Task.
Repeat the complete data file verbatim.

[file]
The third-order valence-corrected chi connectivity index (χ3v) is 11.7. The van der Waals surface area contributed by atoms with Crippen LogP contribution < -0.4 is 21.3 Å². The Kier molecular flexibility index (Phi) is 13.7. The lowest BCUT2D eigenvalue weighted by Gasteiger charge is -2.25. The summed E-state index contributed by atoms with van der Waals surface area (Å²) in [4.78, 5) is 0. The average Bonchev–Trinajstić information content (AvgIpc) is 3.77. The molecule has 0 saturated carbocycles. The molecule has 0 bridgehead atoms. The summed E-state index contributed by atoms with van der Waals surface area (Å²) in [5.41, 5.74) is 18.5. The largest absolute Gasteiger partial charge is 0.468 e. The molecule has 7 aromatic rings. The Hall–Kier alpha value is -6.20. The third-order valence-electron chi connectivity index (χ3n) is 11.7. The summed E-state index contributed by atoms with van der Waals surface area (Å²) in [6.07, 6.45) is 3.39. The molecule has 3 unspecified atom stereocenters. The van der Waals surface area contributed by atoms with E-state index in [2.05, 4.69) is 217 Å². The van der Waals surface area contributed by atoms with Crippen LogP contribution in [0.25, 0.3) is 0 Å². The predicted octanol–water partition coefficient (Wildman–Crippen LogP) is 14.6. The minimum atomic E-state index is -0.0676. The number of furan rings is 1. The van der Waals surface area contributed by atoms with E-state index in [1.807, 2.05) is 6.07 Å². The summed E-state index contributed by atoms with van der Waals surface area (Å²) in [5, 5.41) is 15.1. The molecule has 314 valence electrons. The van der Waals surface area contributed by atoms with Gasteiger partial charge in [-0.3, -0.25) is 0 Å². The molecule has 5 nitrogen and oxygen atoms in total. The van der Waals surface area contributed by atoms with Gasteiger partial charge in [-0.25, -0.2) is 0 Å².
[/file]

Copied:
The third-order valence-corrected chi connectivity index (χ3v) is 11.7. The van der Waals surface area contributed by atoms with Crippen LogP contribution < -0.4 is 21.3 Å². The Kier molecular flexibility index (Phi) is 13.7. The lowest BCUT2D eigenvalue weighted by Gasteiger charge is -2.25. The summed E-state index contributed by atoms with van der Waals surface area (Å²) in [4.78, 5) is 0. The average Bonchev–Trinajstić information content (AvgIpc) is 3.77. The molecule has 0 saturated carbocycles. The molecule has 0 bridgehead atoms. The summed E-state index contributed by atoms with van der Waals surface area (Å²) in [5.41, 5.74) is 18.5. The largest absolute Gasteiger partial charge is 0.468 e. The molecule has 7 aromatic rings. The Hall–Kier alpha value is -6.20. The third-order valence-electron chi connectivity index (χ3n) is 11.7. The summed E-state index contributed by atoms with van der Waals surface area (Å²) in [6.07, 6.45) is 3.39. The molecule has 3 unspecified atom stereocenters. The van der Waals surface area contributed by atoms with E-state index in [2.05, 4.69) is 217 Å². The van der Waals surface area contributed by atoms with Crippen LogP contribution in [0.25, 0.3) is 0 Å². The predicted octanol–water partition coefficient (Wildman–Crippen LogP) is 14.6. The minimum atomic E-state index is -0.0676. The number of furan rings is 1. The van der Waals surface area contributed by atoms with E-state index in [1.807, 2.05) is 6.07 Å². The summed E-state index contributed by atoms with van der Waals surface area (Å²) in [5, 5.41) is 15.1. The molecule has 314 valence electrons. The van der Waals surface area contributed by atoms with Gasteiger partial charge in [-0.3, -0.25) is 0 Å². The molecule has 5 nitrogen and oxygen atoms in total. The van der Waals surface area contributed by atoms with Gasteiger partial charge in [-0.25, -0.2) is 0 Å².